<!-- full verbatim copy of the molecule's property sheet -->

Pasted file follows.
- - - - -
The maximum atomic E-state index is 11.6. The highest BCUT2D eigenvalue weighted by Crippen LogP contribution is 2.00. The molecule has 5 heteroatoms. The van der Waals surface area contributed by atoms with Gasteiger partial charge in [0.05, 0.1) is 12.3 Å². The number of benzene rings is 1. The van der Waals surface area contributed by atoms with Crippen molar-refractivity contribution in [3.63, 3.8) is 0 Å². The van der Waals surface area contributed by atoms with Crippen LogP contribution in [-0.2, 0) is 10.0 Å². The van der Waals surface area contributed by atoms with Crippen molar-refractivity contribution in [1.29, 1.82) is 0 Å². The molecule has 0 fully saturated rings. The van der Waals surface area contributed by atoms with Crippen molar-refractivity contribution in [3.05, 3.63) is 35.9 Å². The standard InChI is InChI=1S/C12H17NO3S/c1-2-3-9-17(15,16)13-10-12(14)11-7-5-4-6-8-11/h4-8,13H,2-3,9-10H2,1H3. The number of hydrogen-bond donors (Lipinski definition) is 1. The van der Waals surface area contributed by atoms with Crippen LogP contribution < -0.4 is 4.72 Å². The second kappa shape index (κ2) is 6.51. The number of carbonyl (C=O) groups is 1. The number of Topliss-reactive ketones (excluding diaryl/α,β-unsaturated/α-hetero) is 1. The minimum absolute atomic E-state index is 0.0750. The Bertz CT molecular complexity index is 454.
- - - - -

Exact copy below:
The maximum atomic E-state index is 11.6. The highest BCUT2D eigenvalue weighted by Crippen LogP contribution is 2.00. The molecule has 5 heteroatoms. The van der Waals surface area contributed by atoms with Gasteiger partial charge in [0.05, 0.1) is 12.3 Å². The number of benzene rings is 1. The van der Waals surface area contributed by atoms with Crippen molar-refractivity contribution in [3.63, 3.8) is 0 Å². The van der Waals surface area contributed by atoms with Crippen LogP contribution in [-0.2, 0) is 10.0 Å². The van der Waals surface area contributed by atoms with Crippen molar-refractivity contribution in [1.29, 1.82) is 0 Å². The molecule has 0 fully saturated rings. The van der Waals surface area contributed by atoms with Crippen molar-refractivity contribution in [3.05, 3.63) is 35.9 Å². The standard InChI is InChI=1S/C12H17NO3S/c1-2-3-9-17(15,16)13-10-12(14)11-7-5-4-6-8-11/h4-8,13H,2-3,9-10H2,1H3. The number of hydrogen-bond donors (Lipinski definition) is 1. The van der Waals surface area contributed by atoms with Crippen LogP contribution < -0.4 is 4.72 Å². The second kappa shape index (κ2) is 6.51. The number of carbonyl (C=O) groups is 1. The number of Topliss-reactive ketones (excluding diaryl/α,β-unsaturated/α-hetero) is 1. The minimum absolute atomic E-state index is 0.0750. The Bertz CT molecular complexity index is 454.